Skip to Main Content

Research Data Management

This guide is intended to assist researchers with data management and provide access to data management tools and services.


Metadata is the information that describes and documents research data. Metadata will make your datasets searchable in an archive or repository, easily located from a citation, and easily understood by people who might want to use your data. There are many metadata elements that you should consider when describing and documenting your research data, such as:

  • Title
  • Creator (Principal Investigators)
  • Date Created (also versions)
  • Format
  • Subject
  • Unique Identifier (ex. doi)
  • Description of the specific data resource
  • Coverage of the data (spatial or temporal)
  • Publishing organization
  • Type of resource
  • Rights (ethics/legal/etc)
  • Funding or Granting Agency

Metadata Standards

Metadata standards or schemas consist of specific elements used to describe or document your data. Some disciplines have established metadata standards. In addition, some data repositories have their own standards. There are also several general purpose schemas that you can adapt to fit your needs. Below are some metadata standards:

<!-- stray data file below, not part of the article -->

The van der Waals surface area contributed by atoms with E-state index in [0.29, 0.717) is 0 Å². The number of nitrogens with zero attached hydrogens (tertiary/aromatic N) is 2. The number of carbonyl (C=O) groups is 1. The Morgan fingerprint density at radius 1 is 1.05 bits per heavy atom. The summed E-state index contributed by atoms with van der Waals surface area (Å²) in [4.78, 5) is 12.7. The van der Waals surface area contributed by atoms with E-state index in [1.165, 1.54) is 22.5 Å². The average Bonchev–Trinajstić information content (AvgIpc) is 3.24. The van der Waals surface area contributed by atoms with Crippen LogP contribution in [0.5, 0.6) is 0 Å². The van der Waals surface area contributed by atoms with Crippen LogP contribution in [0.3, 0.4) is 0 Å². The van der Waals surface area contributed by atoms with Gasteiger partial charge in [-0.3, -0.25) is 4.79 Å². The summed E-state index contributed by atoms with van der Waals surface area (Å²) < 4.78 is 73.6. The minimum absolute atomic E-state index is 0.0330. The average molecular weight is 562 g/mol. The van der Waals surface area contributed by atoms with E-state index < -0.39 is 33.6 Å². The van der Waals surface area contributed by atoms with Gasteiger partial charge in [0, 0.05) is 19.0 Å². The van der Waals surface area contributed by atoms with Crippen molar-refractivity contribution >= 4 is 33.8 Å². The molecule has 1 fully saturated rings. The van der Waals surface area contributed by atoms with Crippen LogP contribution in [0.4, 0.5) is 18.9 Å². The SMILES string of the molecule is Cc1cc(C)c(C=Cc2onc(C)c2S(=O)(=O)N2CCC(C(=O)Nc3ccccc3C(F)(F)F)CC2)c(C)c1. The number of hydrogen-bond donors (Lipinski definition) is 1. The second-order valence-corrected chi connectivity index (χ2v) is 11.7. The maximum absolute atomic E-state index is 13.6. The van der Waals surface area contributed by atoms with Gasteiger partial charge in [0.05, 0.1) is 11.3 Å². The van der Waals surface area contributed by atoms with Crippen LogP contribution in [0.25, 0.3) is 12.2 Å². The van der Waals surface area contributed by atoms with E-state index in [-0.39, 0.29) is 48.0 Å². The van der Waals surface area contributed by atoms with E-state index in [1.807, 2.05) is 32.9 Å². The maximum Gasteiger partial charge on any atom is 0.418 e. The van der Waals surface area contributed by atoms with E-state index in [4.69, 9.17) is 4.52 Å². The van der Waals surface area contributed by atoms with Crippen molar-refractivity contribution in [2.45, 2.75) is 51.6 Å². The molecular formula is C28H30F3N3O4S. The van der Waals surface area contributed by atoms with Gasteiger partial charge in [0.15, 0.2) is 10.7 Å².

Creative Commons License
Metadata Concept Map by Amanda Tarbet is licensed under a Creative Commons Attribution-NonCommercial-ShareAlike 3.0 Unported License.

General: Dublin Core | MODS
Social Science: DDI
Humanities: TEI | VRA
Sciences: Darwin Core | ITIS | EML | DIF | SEED | FGDC | ISO 19115

The UK's Digital Curation Centre (DCC) also maintains an inventory of discipline-specific metadata standards

(Adapted from Queen's University Research Data Management LibGuide)


A README file is a plain text file that includes descriptive information used commonly for software, games, and code. It is a supplementary document that exists so the creator can explain the contents to the user. When working with data, it can be useful to create and include a README file with your data. This ensures that future users will understand the data, any terms, and more. 

There are no standards for writing a README text file, but it is recommended to include: 

  • Title
  • Principle Investigator(s)
  • Dates/Locations of data collection
  • Keywords
  • Language
  • Funding
  • Descriptions of every folder, file, format, data collection method, instruments, etc. 
  • Definitions
  • People involved
  • Recommended citation

For more information about writing README files for data, Cornell University has a comprehensive guide